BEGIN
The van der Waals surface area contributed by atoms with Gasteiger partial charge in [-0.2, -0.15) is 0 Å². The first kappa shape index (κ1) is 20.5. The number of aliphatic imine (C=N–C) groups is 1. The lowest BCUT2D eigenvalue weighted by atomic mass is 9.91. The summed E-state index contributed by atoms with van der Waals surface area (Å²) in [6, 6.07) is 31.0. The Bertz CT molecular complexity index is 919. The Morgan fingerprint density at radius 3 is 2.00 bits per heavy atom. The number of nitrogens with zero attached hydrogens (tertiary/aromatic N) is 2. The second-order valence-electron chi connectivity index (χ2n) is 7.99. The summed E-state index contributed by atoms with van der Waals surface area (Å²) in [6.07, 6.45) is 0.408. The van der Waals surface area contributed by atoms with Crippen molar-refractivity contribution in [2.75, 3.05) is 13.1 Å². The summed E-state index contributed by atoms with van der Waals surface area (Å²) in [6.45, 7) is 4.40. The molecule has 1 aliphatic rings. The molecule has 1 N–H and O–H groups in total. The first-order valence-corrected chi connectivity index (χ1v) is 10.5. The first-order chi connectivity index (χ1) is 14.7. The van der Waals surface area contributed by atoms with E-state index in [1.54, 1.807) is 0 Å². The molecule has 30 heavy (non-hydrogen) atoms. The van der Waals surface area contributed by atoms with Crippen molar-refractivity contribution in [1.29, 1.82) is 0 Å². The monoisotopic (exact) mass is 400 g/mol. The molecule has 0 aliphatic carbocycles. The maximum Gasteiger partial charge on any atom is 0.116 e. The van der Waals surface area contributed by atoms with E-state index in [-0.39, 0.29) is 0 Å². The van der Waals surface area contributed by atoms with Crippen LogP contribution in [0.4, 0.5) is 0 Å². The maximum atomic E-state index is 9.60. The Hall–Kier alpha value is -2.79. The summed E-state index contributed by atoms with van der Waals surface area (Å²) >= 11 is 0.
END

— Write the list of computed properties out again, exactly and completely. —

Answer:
The van der Waals surface area contributed by atoms with Gasteiger partial charge in [-0.2, -0.15) is 0 Å². The first kappa shape index (κ1) is 20.5. The number of aliphatic imine (C=N–C) groups is 1. The lowest BCUT2D eigenvalue weighted by atomic mass is 9.91. The summed E-state index contributed by atoms with van der Waals surface area (Å²) in [6, 6.07) is 31.0. The Bertz CT molecular complexity index is 919. The Morgan fingerprint density at radius 3 is 2.00 bits per heavy atom. The number of nitrogens with zero attached hydrogens (tertiary/aromatic N) is 2. The second-order valence-electron chi connectivity index (χ2n) is 7.99. The summed E-state index contributed by atoms with van der Waals surface area (Å²) in [6.07, 6.45) is 0.408. The van der Waals surface area contributed by atoms with Crippen molar-refractivity contribution in [2.75, 3.05) is 13.1 Å². The summed E-state index contributed by atoms with van der Waals surface area (Å²) in [6.45, 7) is 4.40. The molecule has 1 aliphatic rings. The molecule has 1 N–H and O–H groups in total. The first-order valence-corrected chi connectivity index (χ1v) is 10.5. The first-order chi connectivity index (χ1) is 14.7. The van der Waals surface area contributed by atoms with E-state index in [1.54, 1.807) is 0 Å². The molecule has 30 heavy (non-hydrogen) atoms. The van der Waals surface area contributed by atoms with Crippen molar-refractivity contribution in [1.29, 1.82) is 0 Å². The monoisotopic (exact) mass is 400 g/mol. The molecule has 0 aliphatic carbocycles. The maximum Gasteiger partial charge on any atom is 0.116 e. The van der Waals surface area contributed by atoms with E-state index in [-0.39, 0.29) is 0 Å². The van der Waals surface area contributed by atoms with Crippen LogP contribution in [0.4, 0.5) is 0 Å². The maximum atomic E-state index is 9.60. The Hall–Kier alpha value is -2.79. The summed E-state index contributed by atoms with van der Waals surface area (Å²) >= 11 is 0.